Explaining root-cause analysis and tools such as fishbone diagrams is more effective when team members can see them in action, Leible says. “Once I was trying to figure out why a patient was falling, so I started doing a fishbone diagram. The staff saw what I was doing and started throwing out ideas. Before long, we had some good solutions, and the staff did it.”
When staff understand how effective this process can be, people do participate, she says. “This is an opportunity for the team to get involved, dig deep, and generate ideas.”
Maintaining momentum may be a challenge, especially when there is staff turnover. “When there is turnover, people don’t always see the results of QAPI,” says Leible. However, this will be less of a problem for facilities that have embraced culture change. “If you have a culture where everyone has an equal voice, you will have a leg up. People will feel comfortable speaking up and being heard,” she says.
“If you get past the language, it makes sense to look at the processes you have and the tasks you perform every day. Then you can identify areas of concern and address QAPI in a proactive way.”
Karyn Leible
Leible stresses that how much the team understands and buys into QAPI will depend in part on “how you present the tools. You need to do this and do it well. AMDA is working to develop a program for the team that presents a case study and uses QAPI tools to devise solutions to the problem. We will see more programs and materials such as this to help people get more comfortable using the tools,” she says.
Creating a culture where quality improvement focuses on processes rather than individual blame is more likely to result in positive, lasting change. Wayne says, “When the pressure ulcer rate is too high, let’s look at our process and not jump to blame CNAs for not turning patients frequently enough. When you eliminate the blame, you make it easier for people to be accountable for outcomes.” At the same time, he says, “Once the team is convinced that they won’t be blamed, it is easier for them to own problems and address them.”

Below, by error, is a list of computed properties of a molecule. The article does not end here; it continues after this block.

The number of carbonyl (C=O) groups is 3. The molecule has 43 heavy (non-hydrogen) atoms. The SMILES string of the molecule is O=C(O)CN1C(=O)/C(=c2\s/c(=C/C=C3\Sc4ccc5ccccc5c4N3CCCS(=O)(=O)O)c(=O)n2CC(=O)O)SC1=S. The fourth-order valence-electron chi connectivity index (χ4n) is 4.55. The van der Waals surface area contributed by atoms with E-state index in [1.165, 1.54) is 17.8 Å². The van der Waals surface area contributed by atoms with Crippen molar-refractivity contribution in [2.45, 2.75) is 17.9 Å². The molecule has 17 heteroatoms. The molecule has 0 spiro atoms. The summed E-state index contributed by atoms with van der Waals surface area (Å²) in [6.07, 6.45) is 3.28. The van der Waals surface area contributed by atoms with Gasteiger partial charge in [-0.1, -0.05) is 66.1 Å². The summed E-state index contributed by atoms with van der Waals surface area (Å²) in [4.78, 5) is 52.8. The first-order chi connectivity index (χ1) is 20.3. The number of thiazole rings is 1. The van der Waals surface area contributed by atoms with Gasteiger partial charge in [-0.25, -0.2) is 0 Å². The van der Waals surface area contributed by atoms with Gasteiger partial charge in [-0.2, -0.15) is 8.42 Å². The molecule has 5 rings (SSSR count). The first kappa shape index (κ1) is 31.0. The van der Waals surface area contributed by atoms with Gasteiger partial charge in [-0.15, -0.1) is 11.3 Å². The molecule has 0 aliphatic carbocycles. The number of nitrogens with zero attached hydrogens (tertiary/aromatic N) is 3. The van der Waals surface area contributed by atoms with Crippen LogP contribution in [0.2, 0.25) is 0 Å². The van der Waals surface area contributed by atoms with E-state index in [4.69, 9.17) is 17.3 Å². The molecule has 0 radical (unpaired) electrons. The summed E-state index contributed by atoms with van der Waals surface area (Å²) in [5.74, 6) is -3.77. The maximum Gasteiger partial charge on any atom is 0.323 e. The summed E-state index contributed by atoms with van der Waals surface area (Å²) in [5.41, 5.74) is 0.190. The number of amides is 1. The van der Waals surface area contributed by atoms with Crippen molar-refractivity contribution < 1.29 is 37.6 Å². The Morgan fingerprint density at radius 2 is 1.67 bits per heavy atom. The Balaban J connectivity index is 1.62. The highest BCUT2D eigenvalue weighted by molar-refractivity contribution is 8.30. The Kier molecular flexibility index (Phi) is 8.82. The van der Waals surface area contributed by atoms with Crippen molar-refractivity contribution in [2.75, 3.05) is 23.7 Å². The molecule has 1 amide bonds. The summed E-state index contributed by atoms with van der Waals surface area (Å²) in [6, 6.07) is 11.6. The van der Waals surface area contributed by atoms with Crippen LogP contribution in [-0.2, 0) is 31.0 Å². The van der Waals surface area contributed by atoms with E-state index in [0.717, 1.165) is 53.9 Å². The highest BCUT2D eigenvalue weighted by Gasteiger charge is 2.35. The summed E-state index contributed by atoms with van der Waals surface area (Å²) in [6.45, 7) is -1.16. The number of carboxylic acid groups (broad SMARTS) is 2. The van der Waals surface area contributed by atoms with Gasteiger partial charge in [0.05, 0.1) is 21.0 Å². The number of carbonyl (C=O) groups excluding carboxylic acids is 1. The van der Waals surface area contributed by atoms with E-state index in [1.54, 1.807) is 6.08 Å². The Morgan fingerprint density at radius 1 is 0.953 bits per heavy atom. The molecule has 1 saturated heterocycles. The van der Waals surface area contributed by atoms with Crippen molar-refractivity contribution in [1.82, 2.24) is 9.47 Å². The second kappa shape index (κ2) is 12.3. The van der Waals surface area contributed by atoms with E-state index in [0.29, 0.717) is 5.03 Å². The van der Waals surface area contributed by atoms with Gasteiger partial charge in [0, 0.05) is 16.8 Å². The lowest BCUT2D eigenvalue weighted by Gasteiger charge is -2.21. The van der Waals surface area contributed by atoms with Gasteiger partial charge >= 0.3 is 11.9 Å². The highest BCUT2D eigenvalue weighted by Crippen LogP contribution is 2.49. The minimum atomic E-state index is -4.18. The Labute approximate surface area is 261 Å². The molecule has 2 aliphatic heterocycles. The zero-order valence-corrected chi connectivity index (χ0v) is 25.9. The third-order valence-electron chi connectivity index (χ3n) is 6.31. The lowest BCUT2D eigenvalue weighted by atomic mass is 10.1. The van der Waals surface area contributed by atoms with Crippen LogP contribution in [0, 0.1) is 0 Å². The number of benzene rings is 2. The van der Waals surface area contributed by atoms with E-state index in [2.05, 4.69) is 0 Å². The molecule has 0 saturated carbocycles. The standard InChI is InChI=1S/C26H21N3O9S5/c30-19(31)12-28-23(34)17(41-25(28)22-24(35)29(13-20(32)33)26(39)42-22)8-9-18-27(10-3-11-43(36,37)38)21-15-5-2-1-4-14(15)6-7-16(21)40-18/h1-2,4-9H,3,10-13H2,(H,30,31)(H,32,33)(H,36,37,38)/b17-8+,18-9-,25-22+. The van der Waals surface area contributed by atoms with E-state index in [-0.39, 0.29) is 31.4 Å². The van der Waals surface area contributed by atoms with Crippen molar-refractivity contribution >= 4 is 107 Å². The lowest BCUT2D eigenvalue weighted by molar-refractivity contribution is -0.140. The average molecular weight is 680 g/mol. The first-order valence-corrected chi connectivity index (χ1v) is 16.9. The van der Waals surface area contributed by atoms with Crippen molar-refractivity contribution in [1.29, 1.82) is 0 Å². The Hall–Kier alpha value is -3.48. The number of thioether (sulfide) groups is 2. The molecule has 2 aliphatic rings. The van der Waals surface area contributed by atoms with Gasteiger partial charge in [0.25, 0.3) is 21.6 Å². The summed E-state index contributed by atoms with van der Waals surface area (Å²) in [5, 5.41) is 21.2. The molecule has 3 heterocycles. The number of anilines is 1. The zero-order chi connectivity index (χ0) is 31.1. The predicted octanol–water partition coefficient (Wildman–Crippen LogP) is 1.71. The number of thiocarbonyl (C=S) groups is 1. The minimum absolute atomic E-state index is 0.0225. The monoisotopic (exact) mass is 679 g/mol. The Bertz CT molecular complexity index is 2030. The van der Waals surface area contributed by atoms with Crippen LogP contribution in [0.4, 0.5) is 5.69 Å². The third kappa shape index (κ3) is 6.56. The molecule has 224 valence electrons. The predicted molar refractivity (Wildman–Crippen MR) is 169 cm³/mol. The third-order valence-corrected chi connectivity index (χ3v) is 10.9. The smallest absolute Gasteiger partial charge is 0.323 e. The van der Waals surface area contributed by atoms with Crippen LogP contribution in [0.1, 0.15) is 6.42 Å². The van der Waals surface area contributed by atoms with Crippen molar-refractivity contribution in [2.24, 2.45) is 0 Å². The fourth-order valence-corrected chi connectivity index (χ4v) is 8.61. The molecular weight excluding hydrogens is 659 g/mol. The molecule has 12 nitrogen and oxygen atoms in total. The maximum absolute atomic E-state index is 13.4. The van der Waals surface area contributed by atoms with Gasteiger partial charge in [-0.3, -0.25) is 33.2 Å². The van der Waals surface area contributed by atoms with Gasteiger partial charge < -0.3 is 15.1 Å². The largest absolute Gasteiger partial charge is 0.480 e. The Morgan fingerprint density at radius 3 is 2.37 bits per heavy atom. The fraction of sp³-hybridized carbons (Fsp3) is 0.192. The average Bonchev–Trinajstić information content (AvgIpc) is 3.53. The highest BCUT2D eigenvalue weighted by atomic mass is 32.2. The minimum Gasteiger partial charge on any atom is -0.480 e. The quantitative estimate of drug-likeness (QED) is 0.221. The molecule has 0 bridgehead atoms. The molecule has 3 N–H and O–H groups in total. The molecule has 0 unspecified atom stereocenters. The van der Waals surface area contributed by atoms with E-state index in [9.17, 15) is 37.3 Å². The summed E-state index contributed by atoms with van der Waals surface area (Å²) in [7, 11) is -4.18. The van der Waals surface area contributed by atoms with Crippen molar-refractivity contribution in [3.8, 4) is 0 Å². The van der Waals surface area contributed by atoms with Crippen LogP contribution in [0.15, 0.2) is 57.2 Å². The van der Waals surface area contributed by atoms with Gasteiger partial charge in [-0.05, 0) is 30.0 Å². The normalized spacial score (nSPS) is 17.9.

When Leaders Love QAPI

Of course, no QAPI program will work if leadership doesn’t embrace it. “Leaders need to take ownership and help remove obstacles,” says Baldrige examiner Laxton.
One important role for leaders is to keep QAPI moving as their facilities work through the five elements. “If they get stuck on an element, leaders need to intervene to keep up the momentum.”
The leadership also needs to get everyone on the same page.
“Leaders need to talk about QAPI in the same way with everyone in the facility. They need to make sure that, as a team, everyone is speaking the same language,” says Laxton.
They also need to ensure that everyone has appropriate access to data, not just for information purposes but to enable everyone to contribute to the collective knowledge.
While leaders need to make sure that everyone is interpreting data objectively, Laxton stresses that they shouldn’t take the passion out of quality improvement. “It’s the passion that gets people up in the morning. You don’t want to minimize that.”
 Golden LivingCenter, Waynesburg, Pa.
He adds, “It’s easy to get data heavy with QI and to get overly analytical. Don’t dial this down, but make sure everyone understands that QI isn’t personal or about pointing fingers.”
Be positive up front about the purpose of QAPI, he says, and “that lets you maintain the passion while addressing the quality.”
Leaders have to “create a culture of transparency,” says Stacey Rose, vice president of quality management at Sava Senior Care Consulting in Atlanta.
“They have to make it clear that it is okay to identify a problem or bring an error to light. Leaders need to help everyone understand that they can help prevent adverse events from happening if they identify and address problems promptly and effectively.”
Finally, says Laxton, leaders need to practice and encourage patience. “QAPI, like any performance improvement [program], takes time. You can’t rush it. To do it right, give it time.”
He observes that going through a full Baldrige cycle takes three to five years, and facilities can expect a similar time frame from QAPI.
Laxton also notes that many practitioners are “high-touch” and that they may feel that asking them to get into data doesn’t fit their personality. However, he says, “Collecting and applying good data is the quickest way to make improvements. Leaders can use the clear effectiveness of good data to push past any resistance to collecting it.”

Size Doesn’t Matter

Even smaller facilities with limited resources can be QAPI-ready. They can start by looking at the five elements and how they relate to the current quality indicators they’re using, and they can try to simplify things instead of recreating the wheel.
Additionally, they can look at the QAPI requirements and determine if the facility is meeting them with the current standards they’re using. If they are doing some type of quality improvement already—and most are—they simply may need to fill in some gaps, change the language to coincide with QAPI terminology, and implement some QAPI-specific tools.
It may be challenging to get the board, employees, residents, and others to understand what QAPI is, compared with what they’re doing now. However, it is worth the effort to conduct training programs and have ongoing conversations about QAPI. With QAPI’s focus, more players than ever will be involved in quality initiatives, and this means more viewpoints, opinions, and input. The key is a lot of communication and the ability to dig into details and track trends. And, ultimately, staff will need to make decisions as a team.